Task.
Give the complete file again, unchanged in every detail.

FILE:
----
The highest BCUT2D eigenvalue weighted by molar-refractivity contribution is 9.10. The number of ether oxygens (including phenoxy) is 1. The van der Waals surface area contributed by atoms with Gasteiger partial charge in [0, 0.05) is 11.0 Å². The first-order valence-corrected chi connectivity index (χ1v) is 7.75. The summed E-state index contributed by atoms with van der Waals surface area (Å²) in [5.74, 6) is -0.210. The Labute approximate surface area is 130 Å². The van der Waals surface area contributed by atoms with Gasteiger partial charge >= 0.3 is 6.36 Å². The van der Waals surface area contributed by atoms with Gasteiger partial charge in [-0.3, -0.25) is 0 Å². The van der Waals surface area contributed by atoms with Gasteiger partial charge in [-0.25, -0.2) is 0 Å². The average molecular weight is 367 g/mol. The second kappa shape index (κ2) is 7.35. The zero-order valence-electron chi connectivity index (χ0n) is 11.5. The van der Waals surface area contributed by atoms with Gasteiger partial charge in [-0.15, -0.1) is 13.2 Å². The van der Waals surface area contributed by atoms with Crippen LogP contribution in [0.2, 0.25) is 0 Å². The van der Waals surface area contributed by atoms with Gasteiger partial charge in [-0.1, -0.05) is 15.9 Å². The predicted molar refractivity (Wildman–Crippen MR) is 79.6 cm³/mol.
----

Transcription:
The highest BCUT2D eigenvalue weighted by molar-refractivity contribution is 9.10. The number of ether oxygens (including phenoxy) is 1. The van der Waals surface area contributed by atoms with Gasteiger partial charge in [0, 0.05) is 11.0 Å². The first-order valence-corrected chi connectivity index (χ1v) is 7.75. The summed E-state index contributed by atoms with van der Waals surface area (Å²) in [5.74, 6) is -0.210. The Labute approximate surface area is 130 Å². The van der Waals surface area contributed by atoms with Gasteiger partial charge >= 0.3 is 6.36 Å². The van der Waals surface area contributed by atoms with Gasteiger partial charge in [-0.3, -0.25) is 0 Å². The van der Waals surface area contributed by atoms with Gasteiger partial charge in [-0.25, -0.2) is 0 Å². The average molecular weight is 367 g/mol. The second kappa shape index (κ2) is 7.35. The zero-order valence-electron chi connectivity index (χ0n) is 11.5. The van der Waals surface area contributed by atoms with Gasteiger partial charge in [-0.15, -0.1) is 13.2 Å². The van der Waals surface area contributed by atoms with Crippen LogP contribution in [0.2, 0.25) is 0 Å². The van der Waals surface area contributed by atoms with Gasteiger partial charge in [-0.1, -0.05) is 15.9 Å². The predicted molar refractivity (Wildman–Crippen MR) is 79.6 cm³/mol.